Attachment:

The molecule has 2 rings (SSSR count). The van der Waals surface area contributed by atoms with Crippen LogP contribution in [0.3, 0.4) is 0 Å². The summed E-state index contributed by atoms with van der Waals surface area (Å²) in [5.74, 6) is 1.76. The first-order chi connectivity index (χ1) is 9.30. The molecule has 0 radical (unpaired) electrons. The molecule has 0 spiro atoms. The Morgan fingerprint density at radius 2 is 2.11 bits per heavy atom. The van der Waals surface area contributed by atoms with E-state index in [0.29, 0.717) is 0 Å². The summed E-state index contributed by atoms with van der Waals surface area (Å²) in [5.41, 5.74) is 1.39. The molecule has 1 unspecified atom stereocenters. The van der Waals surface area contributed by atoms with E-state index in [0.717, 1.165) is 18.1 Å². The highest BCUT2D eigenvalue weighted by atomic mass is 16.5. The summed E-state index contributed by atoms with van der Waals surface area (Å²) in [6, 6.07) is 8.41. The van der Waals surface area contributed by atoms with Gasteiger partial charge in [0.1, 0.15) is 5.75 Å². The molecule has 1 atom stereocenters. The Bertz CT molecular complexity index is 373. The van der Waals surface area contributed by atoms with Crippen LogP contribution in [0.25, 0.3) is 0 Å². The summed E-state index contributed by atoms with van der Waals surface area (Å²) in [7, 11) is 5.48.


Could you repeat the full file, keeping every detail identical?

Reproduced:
The molecule has 2 rings (SSSR count). The van der Waals surface area contributed by atoms with Crippen LogP contribution in [0.3, 0.4) is 0 Å². The summed E-state index contributed by atoms with van der Waals surface area (Å²) in [5.74, 6) is 1.76. The first-order chi connectivity index (χ1) is 9.30. The molecule has 0 radical (unpaired) electrons. The molecule has 0 spiro atoms. The Morgan fingerprint density at radius 2 is 2.11 bits per heavy atom. The van der Waals surface area contributed by atoms with E-state index in [0.29, 0.717) is 0 Å². The summed E-state index contributed by atoms with van der Waals surface area (Å²) in [5.41, 5.74) is 1.39. The molecule has 1 unspecified atom stereocenters. The van der Waals surface area contributed by atoms with E-state index in [0.717, 1.165) is 18.1 Å². The highest BCUT2D eigenvalue weighted by atomic mass is 16.5. The summed E-state index contributed by atoms with van der Waals surface area (Å²) in [6, 6.07) is 8.41. The van der Waals surface area contributed by atoms with Gasteiger partial charge in [0.1, 0.15) is 5.75 Å². The molecule has 1 atom stereocenters. The Bertz CT molecular complexity index is 373. The van der Waals surface area contributed by atoms with Crippen LogP contribution in [0.25, 0.3) is 0 Å². The summed E-state index contributed by atoms with van der Waals surface area (Å²) in [7, 11) is 5.48.